Mia Maldonado

(Idaho Capital Sun) Low-income renters in Idaho have less affordable housing options than in previous years, according to a press release from the Idaho Asset Building Network.

Earlier in March, the Idaho building network and the National Low-Income Housing Coalition released the results of its annual The Gap: A Shortage of Affordable Homes report.

According to the 2023 report, Idaho has 38 affordable rental homes for every 100 households with extremely low incomes — a decrease from 2022 when there were 42 affordable rental housing units for every 100 households and 40 in 2021.

The report includes data from all 50 states and focuses on the housing needs of individuals with extremely low incomes — or those that earn at or below the federal poverty level, or 30% of their area median income.

Since the beginning of the COVID-19 pandemic, research shows that between 2019 and 2021, the shortage of affordable housing for extremely low-income renters in the country worsened by more than 8%, or 500,000 housing units.

According to this year’s report, about one-quarter of the 44.1 million renters in the U.S. earn an extremely low income. The report also indicates that the U.S. has a shortage of 7.3 million rental homes affordable and available for those renters.

‘A serious housing crisis’: Idaho organizations talk rent burden, sustainability

According to the research, there are approximately 40,000 extremely low-income renter households in Idaho, but only about 15,000 affordable rental homes are available.

The state would need nearly 25,000 rental units to supplement the demand for affordable housing for low-income families.

Idaho Asset Building Network policy associate Kendra Knighten said it is in the state’s best interest to increase the development of more affordable homes. She said eviction and homelessness are traumatic and expensive experiences for families.

“Families and children thrive when they live in affordable homes, but too many Idaho families don’t have that option right now due to high rents and an insufficient supply of affordable and available homes statewide,” Knighten said in the press release.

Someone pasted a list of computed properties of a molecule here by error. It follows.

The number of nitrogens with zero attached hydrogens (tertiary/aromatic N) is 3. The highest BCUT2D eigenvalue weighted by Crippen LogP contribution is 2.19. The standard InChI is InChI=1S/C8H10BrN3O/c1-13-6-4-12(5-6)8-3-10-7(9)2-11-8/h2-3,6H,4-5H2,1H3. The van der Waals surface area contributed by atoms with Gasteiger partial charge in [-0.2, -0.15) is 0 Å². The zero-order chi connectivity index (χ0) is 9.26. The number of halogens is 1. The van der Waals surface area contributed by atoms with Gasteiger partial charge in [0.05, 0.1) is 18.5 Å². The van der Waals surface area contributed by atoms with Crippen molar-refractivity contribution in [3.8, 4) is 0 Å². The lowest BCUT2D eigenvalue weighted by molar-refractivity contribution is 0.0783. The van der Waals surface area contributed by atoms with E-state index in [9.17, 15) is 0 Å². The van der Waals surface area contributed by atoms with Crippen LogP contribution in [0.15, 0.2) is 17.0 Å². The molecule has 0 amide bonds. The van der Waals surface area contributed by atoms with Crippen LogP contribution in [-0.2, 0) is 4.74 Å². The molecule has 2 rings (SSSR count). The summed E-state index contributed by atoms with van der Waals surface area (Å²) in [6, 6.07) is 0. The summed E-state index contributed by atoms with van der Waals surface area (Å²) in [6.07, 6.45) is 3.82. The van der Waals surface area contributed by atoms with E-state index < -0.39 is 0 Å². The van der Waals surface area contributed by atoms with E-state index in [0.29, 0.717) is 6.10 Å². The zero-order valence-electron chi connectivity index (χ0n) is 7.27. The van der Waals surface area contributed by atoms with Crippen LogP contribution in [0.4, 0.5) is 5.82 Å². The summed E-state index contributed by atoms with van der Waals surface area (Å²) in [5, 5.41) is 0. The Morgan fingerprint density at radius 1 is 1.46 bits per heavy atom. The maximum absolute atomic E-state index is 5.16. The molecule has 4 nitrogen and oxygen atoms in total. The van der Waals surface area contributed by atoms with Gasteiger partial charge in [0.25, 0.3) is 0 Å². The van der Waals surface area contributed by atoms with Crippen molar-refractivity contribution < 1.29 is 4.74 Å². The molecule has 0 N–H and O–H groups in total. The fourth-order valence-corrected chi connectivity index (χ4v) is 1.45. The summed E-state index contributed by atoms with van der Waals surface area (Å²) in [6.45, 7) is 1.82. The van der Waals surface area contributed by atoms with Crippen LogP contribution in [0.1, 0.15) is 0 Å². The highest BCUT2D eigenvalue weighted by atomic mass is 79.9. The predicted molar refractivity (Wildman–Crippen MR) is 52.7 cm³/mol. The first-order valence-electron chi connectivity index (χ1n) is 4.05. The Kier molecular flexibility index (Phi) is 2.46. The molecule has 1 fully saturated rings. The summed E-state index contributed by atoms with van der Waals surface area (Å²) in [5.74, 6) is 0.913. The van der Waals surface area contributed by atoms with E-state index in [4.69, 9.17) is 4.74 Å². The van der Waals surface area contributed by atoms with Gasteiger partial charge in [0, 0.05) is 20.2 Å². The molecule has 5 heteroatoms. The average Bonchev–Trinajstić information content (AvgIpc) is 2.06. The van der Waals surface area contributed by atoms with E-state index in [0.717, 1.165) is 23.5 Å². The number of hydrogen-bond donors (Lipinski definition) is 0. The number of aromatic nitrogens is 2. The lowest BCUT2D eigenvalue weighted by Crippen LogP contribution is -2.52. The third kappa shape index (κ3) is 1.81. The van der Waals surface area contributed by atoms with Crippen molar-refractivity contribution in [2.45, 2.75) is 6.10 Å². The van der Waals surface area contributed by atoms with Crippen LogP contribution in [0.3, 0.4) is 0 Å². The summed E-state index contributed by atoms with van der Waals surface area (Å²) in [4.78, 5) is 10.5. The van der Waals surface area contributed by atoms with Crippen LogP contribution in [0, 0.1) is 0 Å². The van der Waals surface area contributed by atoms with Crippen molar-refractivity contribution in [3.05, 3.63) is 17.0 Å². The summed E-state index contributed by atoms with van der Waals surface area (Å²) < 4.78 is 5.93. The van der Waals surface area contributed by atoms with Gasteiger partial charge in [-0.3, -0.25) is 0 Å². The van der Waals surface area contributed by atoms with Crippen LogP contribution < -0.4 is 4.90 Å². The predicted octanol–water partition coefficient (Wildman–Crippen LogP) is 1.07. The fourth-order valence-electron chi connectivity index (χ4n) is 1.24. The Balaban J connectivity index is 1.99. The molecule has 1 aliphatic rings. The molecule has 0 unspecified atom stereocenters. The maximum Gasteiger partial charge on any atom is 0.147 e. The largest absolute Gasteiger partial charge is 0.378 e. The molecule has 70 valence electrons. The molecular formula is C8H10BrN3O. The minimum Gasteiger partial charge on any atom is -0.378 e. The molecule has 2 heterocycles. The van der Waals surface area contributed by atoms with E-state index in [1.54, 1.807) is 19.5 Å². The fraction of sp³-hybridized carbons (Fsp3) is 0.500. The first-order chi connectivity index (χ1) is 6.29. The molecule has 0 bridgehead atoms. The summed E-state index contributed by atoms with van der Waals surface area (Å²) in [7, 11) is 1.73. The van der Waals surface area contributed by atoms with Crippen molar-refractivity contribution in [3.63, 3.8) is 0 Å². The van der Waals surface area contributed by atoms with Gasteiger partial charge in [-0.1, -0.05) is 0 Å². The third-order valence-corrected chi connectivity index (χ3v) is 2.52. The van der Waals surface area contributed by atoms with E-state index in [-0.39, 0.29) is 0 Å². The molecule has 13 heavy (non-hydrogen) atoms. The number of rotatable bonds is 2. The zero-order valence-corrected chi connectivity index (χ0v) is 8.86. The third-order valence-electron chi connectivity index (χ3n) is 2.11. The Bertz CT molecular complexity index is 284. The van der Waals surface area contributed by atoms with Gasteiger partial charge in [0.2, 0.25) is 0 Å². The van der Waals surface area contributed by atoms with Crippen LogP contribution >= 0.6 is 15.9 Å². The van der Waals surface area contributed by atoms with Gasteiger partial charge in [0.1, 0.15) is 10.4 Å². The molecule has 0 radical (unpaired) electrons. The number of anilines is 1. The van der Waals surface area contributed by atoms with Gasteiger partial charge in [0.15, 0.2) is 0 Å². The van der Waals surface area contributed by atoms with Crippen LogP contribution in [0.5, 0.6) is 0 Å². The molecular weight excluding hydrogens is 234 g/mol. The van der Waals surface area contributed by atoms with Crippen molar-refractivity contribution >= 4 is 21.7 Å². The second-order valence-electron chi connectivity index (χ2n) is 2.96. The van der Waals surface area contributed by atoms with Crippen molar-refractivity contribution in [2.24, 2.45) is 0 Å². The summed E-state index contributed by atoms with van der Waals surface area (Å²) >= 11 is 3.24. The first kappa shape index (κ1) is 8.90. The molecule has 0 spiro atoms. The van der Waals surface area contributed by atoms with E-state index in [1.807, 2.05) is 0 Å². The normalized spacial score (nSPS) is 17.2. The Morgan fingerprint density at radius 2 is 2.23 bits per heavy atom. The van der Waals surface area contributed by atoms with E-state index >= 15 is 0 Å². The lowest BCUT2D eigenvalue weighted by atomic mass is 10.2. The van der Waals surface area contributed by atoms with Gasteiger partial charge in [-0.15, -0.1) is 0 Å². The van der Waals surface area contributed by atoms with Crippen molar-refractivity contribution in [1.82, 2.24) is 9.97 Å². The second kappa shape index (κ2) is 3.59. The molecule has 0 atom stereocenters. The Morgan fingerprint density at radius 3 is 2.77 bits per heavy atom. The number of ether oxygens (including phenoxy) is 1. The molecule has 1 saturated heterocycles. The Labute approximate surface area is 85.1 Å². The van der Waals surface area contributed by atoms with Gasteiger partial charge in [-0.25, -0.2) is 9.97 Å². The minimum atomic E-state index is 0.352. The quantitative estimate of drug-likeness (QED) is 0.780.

According to the organization, a home is considered affordable when a family spends no more than 30% of their income on rent, allowing them enough extra for other necessities including groceries, childcare, gas and health care.

The 2023 report shows that about 66% of extremely low-income renter families in Idaho are facing severe rent burden.

Intermountain Fair Housing Council executive director Zoe Ann Olson said in the press release that her organization helped Idahoans in all 44 counties access almost $2 million in federal relief funds to provide rental assistance and hotel vouchers for people at risk of eviction and homelessness.

“This emergency rental and voucher assistance is a life saver when tenants are facing eviction or sharp rent increases, but it is not enough when we have over 14 mass evictions throughout Idaho, and there are no shelters and little to no affordable, accessible housing for those living below 100% of AMI in most counties,” she said in the press release.

Olson said Idaho residents are facing a “serious housing crisis” for which federal funding cannot solve.

In the press release, the building network said it supports policies that create long-term housing solutions, such as the Housing Trust Fund, a program that allocates funds to states to help them preserve and build more affordable homes across their state.

“Investing in the national Housing Trust Fund will promote the creation and preservation of affordable homes and incentivize Idaho developers to build more affordable homes across our state and ensure all Idahoans have access to a safe and affordable home,” the press release said.